Looking after nanna

Managing hydration in the elderly with nursing services

Dehydration is a serious issue for elderly people, especially in the hot Australian summer. If not adequately assessed and rectified it can lead to serious issues including confusion, constipation, and even death. Here are some of the reasons that elderly people are particularly vulnerable to dehydration. 


As people get older they often suffer from incontinence. As a result, they can often put off drinking enough fluid, especially if they are due to go out in public, to avoid needing to urinate. Having regular discussions around continence with a nursing service can help them to devise strategies to manage incontinence including using continence pads. 


As people get older they can often also suffer an inability to move easily. This can lead to them avoiding drinking, both to avoid needing to go the kitchen and to avoid needing to go to the toilet. If mobility is becoming an issue, a nursing service can help to come up with strategies to deal with this as well including leaving easy grip water bottles filled around the house in convenient locations including beside the bed and by the couch. 


If a patient is already suffering from a cognitive issue that causes forgetfulness such as dementia it is all too easy to forget to drink, especially if waiting for bodily cues such as thirst. This can often be hard for visitors who see the patient early in the morning to observe as these symptoms tend to get more severe as the day goes on. This issue can often compound on itself as dehydration can also lead to forgetfulness. Nursing visits can help to assess mental status along with hydration, and work out ways to ensure that the person has cues to drink at day and at night.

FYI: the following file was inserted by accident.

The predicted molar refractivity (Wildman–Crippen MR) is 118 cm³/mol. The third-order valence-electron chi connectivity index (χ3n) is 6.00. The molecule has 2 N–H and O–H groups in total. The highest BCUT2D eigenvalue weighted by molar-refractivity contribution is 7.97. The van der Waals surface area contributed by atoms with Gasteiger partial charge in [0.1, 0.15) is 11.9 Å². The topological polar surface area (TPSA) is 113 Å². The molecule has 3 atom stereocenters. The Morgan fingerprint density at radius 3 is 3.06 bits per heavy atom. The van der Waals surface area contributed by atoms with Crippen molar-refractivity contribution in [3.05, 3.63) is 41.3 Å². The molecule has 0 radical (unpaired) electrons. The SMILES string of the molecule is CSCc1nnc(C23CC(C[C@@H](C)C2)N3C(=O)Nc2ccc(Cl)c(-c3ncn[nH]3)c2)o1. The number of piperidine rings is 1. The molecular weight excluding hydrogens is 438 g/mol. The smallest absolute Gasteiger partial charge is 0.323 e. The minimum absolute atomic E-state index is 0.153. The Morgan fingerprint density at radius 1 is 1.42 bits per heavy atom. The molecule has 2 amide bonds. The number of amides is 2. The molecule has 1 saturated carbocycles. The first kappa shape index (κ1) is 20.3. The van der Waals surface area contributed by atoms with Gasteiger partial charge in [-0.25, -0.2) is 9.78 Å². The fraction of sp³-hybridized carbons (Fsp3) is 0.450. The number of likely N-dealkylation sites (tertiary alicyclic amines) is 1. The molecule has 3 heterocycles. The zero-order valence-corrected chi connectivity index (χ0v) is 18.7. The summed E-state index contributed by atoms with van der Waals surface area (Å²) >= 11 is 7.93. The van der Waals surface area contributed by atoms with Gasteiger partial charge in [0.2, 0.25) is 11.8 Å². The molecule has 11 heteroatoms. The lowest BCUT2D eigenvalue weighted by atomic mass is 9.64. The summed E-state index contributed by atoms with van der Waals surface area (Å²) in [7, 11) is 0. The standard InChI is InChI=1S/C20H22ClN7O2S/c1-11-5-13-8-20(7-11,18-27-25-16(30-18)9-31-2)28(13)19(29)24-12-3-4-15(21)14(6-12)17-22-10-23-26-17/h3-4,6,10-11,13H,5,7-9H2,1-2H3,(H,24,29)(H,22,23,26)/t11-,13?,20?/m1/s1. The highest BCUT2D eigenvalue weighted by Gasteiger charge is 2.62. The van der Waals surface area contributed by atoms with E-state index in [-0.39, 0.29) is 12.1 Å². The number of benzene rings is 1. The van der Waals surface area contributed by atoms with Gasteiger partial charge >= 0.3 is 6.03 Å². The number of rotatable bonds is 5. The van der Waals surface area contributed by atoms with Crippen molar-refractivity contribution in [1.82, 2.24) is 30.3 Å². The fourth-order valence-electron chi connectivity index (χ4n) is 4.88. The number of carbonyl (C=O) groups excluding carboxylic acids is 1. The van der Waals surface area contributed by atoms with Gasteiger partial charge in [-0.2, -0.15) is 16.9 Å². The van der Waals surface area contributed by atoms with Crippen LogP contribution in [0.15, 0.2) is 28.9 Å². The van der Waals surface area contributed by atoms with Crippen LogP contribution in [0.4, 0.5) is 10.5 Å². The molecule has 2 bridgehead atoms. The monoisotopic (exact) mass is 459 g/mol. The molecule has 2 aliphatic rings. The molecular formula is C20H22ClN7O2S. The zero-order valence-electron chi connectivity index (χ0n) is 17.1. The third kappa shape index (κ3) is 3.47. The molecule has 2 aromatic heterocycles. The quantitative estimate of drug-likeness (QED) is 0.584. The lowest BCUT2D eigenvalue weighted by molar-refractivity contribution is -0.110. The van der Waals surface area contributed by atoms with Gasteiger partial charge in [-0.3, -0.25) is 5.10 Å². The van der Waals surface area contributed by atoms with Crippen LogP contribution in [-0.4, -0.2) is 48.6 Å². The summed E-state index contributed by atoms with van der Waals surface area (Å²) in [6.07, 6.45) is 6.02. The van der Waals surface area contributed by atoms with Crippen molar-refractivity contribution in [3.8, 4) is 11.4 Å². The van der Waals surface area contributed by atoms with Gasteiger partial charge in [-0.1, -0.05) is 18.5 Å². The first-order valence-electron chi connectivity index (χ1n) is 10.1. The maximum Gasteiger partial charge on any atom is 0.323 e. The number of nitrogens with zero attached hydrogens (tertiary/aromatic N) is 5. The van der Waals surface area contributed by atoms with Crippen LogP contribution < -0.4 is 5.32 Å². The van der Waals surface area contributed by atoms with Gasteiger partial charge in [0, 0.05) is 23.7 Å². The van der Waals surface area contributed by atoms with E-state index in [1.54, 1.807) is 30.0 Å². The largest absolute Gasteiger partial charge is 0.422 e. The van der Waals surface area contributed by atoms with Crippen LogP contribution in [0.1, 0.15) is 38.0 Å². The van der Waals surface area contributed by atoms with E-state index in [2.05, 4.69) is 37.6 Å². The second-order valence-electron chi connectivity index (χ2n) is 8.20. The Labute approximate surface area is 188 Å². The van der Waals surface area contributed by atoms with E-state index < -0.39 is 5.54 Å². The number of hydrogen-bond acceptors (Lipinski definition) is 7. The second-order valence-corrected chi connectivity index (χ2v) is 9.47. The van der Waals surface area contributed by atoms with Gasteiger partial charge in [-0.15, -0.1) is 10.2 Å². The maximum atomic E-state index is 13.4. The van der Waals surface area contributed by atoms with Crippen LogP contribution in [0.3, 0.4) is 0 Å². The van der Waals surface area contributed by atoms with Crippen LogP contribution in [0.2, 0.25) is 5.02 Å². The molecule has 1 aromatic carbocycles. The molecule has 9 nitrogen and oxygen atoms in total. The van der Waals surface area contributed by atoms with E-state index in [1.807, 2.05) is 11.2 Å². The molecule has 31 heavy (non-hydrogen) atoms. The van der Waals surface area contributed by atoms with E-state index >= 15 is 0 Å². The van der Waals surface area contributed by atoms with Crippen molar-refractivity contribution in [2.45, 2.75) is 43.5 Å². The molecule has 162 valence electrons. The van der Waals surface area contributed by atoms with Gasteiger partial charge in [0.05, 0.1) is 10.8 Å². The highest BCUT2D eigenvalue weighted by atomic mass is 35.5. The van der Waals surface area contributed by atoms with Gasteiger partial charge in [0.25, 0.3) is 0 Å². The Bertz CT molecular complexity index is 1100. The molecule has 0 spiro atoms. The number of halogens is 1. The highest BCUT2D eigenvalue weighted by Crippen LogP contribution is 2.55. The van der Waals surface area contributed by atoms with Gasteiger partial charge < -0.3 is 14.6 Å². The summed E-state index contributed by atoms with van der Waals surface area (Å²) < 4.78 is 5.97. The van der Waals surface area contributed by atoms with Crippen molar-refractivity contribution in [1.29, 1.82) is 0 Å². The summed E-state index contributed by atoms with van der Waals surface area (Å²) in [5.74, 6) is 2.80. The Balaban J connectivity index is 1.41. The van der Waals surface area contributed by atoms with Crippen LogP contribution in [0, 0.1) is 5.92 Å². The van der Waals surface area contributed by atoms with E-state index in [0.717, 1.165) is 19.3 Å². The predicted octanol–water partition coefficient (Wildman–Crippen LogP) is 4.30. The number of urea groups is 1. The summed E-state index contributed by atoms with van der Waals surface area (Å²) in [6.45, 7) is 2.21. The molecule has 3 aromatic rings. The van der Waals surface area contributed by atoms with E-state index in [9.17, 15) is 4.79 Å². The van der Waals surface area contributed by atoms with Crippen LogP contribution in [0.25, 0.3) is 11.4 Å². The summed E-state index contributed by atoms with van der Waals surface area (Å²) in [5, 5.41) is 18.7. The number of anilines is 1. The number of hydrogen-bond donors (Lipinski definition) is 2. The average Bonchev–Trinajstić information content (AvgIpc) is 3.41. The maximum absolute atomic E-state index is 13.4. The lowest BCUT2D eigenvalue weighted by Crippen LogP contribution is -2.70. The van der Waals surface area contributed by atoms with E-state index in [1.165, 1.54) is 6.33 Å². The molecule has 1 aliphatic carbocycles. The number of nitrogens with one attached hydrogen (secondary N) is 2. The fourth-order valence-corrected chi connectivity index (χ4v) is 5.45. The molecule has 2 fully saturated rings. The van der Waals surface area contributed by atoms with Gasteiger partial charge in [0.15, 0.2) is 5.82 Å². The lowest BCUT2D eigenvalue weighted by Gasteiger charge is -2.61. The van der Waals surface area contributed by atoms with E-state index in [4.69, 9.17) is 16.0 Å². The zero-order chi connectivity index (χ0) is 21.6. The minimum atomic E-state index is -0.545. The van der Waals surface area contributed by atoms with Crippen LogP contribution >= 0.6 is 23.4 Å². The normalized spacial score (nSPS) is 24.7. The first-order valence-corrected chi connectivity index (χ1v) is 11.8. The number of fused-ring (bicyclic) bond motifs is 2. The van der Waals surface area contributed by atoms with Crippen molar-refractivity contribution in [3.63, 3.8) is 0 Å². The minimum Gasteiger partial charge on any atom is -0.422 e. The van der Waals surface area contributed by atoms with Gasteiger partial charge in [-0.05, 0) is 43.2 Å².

Diuretic medications

As people get older they often have complex health needs and take more than one type of medication. Some medications can have a diuretic, or water-shedding, effect. Nursing staff can play a vital role in monitoring the side effects of any medication and can recommend alternate medication or modified doses if a given medication is causing dehydration. 

If an elderly person in your life is living independently but having issues with dehydration it can be useful to get them regular visits from a nursing service. This can help to determine the root cause of the dehydration and work out some strategies to manage the issue. 

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In Touch: Telephones for Seniors with Disabilities

If your loved one is in a home or receiving assisted care, it is vital that he or she remains communicative and retains some independence. Regular phone conversations are one way of keeping socially active; however, there are several factors which can hinder phone use for seniors. Problems with sight, hearing, dexterity, mobility and memory mean that a specialised telephone may be needed. Ask your loved one’s care provider for advice in order to select the most appropriate product. Here are some features you may wish to consider.

Bigger Is Better

In recent years, smaller telephones have become desirable, but they are unsuitable for those with reduced vision and dexterity. Fortunately, telephones are available which have larger screens and buttons, allowing seniors to more easily see and input numbers. Look for models which have

  • lighted keypads to highlight numbers as they are pressed
  • voice confirmation which repeats the number as it is being input
  • speed dial so that family and friends can be contacted with the single push of a button

Loud and Proud

It is frustrating and worrying for seniors and their callers if they cannot hear the telephone ring. Seek out a telephone which has an amplified ring tone to ensure that your loved one doesn’t miss calls. Other helpful features may include

  • a visual call indicator which allows your loved one to see rather than hear that someone is contacting him or her
  • a model which allows a Bluetooth-enabled hearing aid to act as an extra speaker
  • a caption display window which shows what the caller is saying
  • an outgoing speaker to ensure that the person at the other end can hear

Keep It Handy